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What Do You Want to Fear Today?

  |  April 27, 2001   |  Comments

Let's face it, we're in a business that has thrived by capitalizing on people's inadequacy and self-doubt. But now, we capitalize more and more on people's fears. If need be, we create new fears -- and then say, Fear not, we can make you secure. Nice, huh?

Advertising reflects the fears and paranoia of the times. Sure, advertising has always thrived on an undercurrent of inadequacy and self-doubt. Why else would our choice of toothpaste or after-shave in the 1970s highly correlate with our "sex appeal"? But here we're talking about a reflection of overall social angst -- not just personal insecurities.

At the dawn of the 1990s, Greg declared "paranoia" the growth industry of the decade (like "plastics" in the 1968 movie "The Graduate"). Someone like Willie Horton and the people's fear of crime could help get you elected into office. The Club became a hotter automotive accessory than cup holders -- even leading to a home version.

Cars themselves were sold exclusively on the merits of how well they were built to destroy. It didn't matter if the vehicle looked good or even had an engine; advertising simply sold cars on the basis of air-bag counts and how well they might survive a collision with an asteroid. "The only vehicle in its class with both a standard safety release and dual air bags in the trunk."

Public responsiveness to this fear helped fuel the subsequent American SUV craze, and the industry helped package a trip to pick up the kids from soccer practice as a gauntlet-running commando mission to rescue them from Pablo Escobar's drug compound.

Fear and Angst

The fear and angst that helped sell the Humvee as a family vehicle also made their way into the images of high-tech advertising in the late 1990s. Numerous high-tech print ads turned to images of people screaming. Sometimes these ads would also employ an above-the-shoulder perspective to give their subjects huge elephantine heads and diminutive Barbie feet, but the common theme was always of someone screaming.

On the mild side were images of Joe Average whining for increased bandwidth or his own dedicated-server hardware, crying babies with clenched fists demanding improved customer support, and well-heeled bosses demanding greater service uptimes. The more extreme cases employed grotesque images of people in extreme pain -- suggesting the animal-rights fodder of monkeys with implanted brain electrodes (or, worse, some Californian who just opened her electricity bill).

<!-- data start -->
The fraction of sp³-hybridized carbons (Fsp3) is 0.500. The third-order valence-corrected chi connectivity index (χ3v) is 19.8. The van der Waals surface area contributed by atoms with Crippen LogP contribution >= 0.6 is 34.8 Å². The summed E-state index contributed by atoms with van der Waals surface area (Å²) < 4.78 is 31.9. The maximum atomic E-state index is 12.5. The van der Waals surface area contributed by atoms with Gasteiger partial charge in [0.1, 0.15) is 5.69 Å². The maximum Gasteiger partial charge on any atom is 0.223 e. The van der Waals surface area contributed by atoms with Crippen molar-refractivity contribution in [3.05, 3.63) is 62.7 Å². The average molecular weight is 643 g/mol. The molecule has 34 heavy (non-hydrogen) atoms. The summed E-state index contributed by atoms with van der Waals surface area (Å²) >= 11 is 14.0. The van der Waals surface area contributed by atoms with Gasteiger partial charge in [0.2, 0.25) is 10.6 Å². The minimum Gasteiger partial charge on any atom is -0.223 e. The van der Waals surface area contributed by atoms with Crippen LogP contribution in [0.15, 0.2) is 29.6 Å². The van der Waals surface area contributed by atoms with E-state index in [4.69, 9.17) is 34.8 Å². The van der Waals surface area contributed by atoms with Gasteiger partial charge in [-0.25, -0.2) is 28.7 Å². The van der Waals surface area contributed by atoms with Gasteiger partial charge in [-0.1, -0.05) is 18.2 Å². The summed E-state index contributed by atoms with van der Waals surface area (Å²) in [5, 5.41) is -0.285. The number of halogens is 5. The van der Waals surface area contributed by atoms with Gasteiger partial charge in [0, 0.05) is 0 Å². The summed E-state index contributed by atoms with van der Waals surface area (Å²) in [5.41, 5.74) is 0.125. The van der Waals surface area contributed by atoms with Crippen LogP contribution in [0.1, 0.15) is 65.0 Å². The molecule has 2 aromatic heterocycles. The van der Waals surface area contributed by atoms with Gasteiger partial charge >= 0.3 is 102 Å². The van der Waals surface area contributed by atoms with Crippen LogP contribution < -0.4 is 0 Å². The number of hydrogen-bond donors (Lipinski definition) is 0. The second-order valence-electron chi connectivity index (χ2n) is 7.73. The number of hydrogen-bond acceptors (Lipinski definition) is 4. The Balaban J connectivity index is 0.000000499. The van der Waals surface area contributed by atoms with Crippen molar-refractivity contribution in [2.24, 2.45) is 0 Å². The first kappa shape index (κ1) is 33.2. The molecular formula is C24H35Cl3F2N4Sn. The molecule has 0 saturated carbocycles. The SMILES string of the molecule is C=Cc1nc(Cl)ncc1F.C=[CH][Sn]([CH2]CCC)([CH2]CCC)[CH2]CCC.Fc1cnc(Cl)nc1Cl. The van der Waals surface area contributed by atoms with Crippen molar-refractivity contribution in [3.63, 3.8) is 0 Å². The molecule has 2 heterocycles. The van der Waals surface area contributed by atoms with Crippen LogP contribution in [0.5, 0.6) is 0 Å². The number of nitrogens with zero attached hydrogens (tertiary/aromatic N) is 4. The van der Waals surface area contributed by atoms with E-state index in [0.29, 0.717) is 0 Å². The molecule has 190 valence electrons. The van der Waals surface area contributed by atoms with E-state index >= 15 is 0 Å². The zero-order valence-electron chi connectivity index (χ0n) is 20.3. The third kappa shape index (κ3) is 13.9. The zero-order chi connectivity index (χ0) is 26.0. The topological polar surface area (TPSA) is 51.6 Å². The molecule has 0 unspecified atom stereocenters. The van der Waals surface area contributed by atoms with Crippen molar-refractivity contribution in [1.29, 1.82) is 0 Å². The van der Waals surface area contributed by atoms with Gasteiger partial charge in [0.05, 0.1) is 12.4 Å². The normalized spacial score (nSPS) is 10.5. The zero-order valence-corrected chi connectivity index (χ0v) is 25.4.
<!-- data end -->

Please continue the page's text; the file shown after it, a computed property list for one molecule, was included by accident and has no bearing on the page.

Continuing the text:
These images formed a bizarre hybrid of cigarette billboards, Las Vegas-tourism TV commercials in which no one ever has a closed mouth (we dare anyone to find a single frame of any person with their traps shut in these ads), and those annoying TV ads for pain medications and the actor who tries to convince us of his simulated brain aneurysm. Until only recently, such images filled the back pages of industry magazines.

Why did advertisers think we'd be so responsive to such an extensive display of dental work? The Internet's explosive impact on business magnified a sense of helter-skelter. It also created a fear of falling behind without ever being able to catch up.

I've Fallen, and I Can't Get Up

Since then, once-vaunted dot-com business competitors that rose to multibillion-dollar prominence overnight have collapsed just as rapidly. Along with this collapse, Greg has noticed the drastic decline, if not outright extinction, of the screaming-customer ad campaign. In its place, more high-tech ads are employing a new trend: obsession with the word "agile."

Microsoft recently launched a heavy promotional campaign designed to make its software synonymous with this word. Arthur Andersen recently invited Greg to a breakfast seminar entitled "IT Strategy for Turbulent Times: More Agility at Lower Cost." Add the subliminal messages in the name of the recent HP offspring, Agilent Technologies, to the fray, and a pattern starts to emerge. Picasso at the Lapin Agile? Christine Aguilera?

So where's the societal fear and angst behind an innocuous word like "agile"?

Word choice has often reflected the fears and paranoia of the age: for example, the "quality" hype of the Japanese-manufacturing-will-rule-the-world 1980s, the "clear" product purity fad of the why's-that-carrageenan-lurking-in-my-ice-cream? early 1990s, and even the Internet-ready "e" prefix of the if-your-business-isn't-online-today-you're-too-late late 1990s.

The word "agile" plays on traditional information-technology fears of getting stuck with a product that's not up to the task of business evolution. Compared with the fear of business obsolescence during the rise of the dot-com, this fear is much more mundane and hardly unique in the history of high tech.

If we count our blessings from the dot-com demise, one is that it's nice to know we can go back to our old, familiar fears so that everyone can stop screaming and get some work done.

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Greg Sherwin and Emily Avila

Emily Avila and

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